|Nexium Swiss army knife--Courtesy of AstraZeneca|
Branded trinkets evoke memories of pharma marketing days past, when reps carried bags full of gifts to promote their products. Now, tougher policies have most tchotchkes collecting dust. The only place to find the more spectacular pharma swag is on memory lane.
The Atlantic gathered some prime examples for triggering sales rep nostalgia. Remember when doctors wrote prescriptions on Lipitor clipboards, and drank coffee from a Klonopin mug? Seeing branded products in doctors' offices was commonplace, and no one thought twice if they stumbled across a Viagra clock on the wall or branded trinkets in the waiting room.
Then, a 2006 JAMA study showed that even cheap gifts could influence physician prescribing decisions, and other research turned up similar results. In 2008, the pharma industry agreed to a moratorium on branded trinkets, but the policy left a loophole for perks such as company-sponsored meals, drug samples and "educational" gifts valued at less than $100.
A few years later, the Physicians Payments Sunshine Act put more even more pressure on pharma-doc interactions, requiring companies to record payments to doctors, including those for speaking fees, consulting arrangements and free food. Massachusetts doctors, who faced the most stringent gifts ban, were even warned away from the free coffee at certain medical meetings.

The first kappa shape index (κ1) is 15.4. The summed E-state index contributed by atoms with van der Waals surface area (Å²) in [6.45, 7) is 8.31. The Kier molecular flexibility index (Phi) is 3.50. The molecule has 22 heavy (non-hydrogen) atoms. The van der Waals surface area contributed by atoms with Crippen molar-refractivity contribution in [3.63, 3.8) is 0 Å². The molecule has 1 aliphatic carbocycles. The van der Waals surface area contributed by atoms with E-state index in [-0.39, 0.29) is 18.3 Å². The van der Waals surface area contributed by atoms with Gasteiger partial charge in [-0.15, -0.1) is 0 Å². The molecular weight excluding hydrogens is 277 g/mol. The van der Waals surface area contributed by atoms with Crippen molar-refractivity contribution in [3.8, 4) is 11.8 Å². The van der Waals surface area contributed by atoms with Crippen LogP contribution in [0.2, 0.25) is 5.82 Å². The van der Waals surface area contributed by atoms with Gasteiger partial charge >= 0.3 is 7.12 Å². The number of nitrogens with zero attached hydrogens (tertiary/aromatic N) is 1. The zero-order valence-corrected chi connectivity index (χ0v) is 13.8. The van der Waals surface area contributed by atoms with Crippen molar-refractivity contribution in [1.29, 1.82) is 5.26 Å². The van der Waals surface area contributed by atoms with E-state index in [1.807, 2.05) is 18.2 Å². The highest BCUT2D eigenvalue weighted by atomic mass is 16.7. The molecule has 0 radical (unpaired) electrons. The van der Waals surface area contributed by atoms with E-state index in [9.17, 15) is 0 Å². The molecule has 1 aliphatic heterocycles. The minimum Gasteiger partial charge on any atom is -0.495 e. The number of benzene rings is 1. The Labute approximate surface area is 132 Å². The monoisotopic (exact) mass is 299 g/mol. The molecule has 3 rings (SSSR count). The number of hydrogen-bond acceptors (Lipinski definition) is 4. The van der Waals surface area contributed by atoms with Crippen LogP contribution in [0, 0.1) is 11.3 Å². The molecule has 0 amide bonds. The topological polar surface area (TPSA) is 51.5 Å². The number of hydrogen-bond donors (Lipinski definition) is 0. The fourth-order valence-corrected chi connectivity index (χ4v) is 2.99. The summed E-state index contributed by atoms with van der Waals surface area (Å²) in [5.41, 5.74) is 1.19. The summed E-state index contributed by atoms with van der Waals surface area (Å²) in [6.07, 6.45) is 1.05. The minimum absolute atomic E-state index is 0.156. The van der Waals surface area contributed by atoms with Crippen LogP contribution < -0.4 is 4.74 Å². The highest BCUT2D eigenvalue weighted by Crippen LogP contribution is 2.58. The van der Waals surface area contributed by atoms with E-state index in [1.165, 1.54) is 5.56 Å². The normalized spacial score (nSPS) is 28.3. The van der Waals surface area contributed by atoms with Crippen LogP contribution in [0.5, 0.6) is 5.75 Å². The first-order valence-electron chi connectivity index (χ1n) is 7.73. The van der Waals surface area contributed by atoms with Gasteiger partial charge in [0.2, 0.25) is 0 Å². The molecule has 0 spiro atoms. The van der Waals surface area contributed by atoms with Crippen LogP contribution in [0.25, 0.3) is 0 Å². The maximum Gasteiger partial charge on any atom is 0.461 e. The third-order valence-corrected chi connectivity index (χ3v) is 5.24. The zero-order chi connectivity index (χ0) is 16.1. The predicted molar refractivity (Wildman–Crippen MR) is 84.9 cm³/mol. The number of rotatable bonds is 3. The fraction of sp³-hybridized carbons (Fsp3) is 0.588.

So now, we commemorate some of the best pharma swag that has passed its expiration date. In the 1990s, there was the OxyContin "Swing in the right direction with OxyContin" CD featuring an elderly couple dancing on a patch of green grass. OxyContin maker Purdue Pharma did not stop there, rolling out a pedometer with "A step in the right direction" printed underneath the brand name, and a floppy beach hat perfect for days by the seaside.
Then there were rhinestone-studded "Botox" T-shirts and Nexium Swiss army knives, not to mention Ambien plush dolls. No longer handed out by reps, but if you're really nostalgic, you can find many of them on eBay.
What are some of your favorite branded freebies from pharma days of old? Feel free to drop us a line--or a photo--of outdated trinkets or collectibles.
- read The Atlantic article